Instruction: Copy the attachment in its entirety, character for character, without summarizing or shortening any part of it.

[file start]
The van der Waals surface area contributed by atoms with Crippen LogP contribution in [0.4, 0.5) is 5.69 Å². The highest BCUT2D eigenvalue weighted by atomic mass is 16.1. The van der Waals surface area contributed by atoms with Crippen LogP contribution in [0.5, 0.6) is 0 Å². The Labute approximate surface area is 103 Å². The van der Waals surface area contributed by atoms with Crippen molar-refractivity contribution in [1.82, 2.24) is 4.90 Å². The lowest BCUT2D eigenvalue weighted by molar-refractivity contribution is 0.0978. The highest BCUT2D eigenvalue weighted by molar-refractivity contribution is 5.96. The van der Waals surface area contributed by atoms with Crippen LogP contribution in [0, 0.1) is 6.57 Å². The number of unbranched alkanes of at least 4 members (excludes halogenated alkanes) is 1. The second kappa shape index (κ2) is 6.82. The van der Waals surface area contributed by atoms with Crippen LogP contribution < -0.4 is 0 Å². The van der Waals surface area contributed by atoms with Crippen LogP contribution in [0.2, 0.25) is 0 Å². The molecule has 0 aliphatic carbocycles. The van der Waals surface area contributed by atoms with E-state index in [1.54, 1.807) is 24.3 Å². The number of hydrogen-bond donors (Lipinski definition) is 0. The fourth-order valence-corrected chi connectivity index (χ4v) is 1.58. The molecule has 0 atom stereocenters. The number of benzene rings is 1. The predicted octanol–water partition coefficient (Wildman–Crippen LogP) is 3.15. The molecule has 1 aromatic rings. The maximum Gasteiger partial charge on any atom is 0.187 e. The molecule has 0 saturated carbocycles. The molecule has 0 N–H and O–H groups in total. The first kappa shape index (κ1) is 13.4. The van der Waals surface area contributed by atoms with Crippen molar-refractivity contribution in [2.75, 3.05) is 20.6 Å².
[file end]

The van der Waals surface area contributed by atoms with Crippen LogP contribution in [0.4, 0.5) is 5.69 Å². The highest BCUT2D eigenvalue weighted by atomic mass is 16.1. The van der Waals surface area contributed by atoms with Crippen LogP contribution in [0.5, 0.6) is 0 Å². The Labute approximate surface area is 103 Å². The van der Waals surface area contributed by atoms with Crippen molar-refractivity contribution in [1.82, 2.24) is 4.90 Å². The lowest BCUT2D eigenvalue weighted by molar-refractivity contribution is 0.0978. The highest BCUT2D eigenvalue weighted by molar-refractivity contribution is 5.96. The van der Waals surface area contributed by atoms with Crippen LogP contribution in [0, 0.1) is 6.57 Å². The number of unbranched alkanes of at least 4 members (excludes halogenated alkanes) is 1. The second kappa shape index (κ2) is 6.82. The van der Waals surface area contributed by atoms with Crippen LogP contribution < -0.4 is 0 Å². The van der Waals surface area contributed by atoms with Crippen LogP contribution in [0.2, 0.25) is 0 Å². The molecule has 0 aliphatic carbocycles. The van der Waals surface area contributed by atoms with E-state index in [1.54, 1.807) is 24.3 Å². The number of hydrogen-bond donors (Lipinski definition) is 0. The fourth-order valence-corrected chi connectivity index (χ4v) is 1.58. The molecule has 0 atom stereocenters. The number of benzene rings is 1. The predicted octanol–water partition coefficient (Wildman–Crippen LogP) is 3.15. The molecule has 1 aromatic rings. The maximum Gasteiger partial charge on any atom is 0.187 e. The molecule has 0 saturated carbocycles. The molecule has 0 N–H and O–H groups in total. The first kappa shape index (κ1) is 13.4. The van der Waals surface area contributed by atoms with Crippen molar-refractivity contribution in [2.75, 3.05) is 20.6 Å².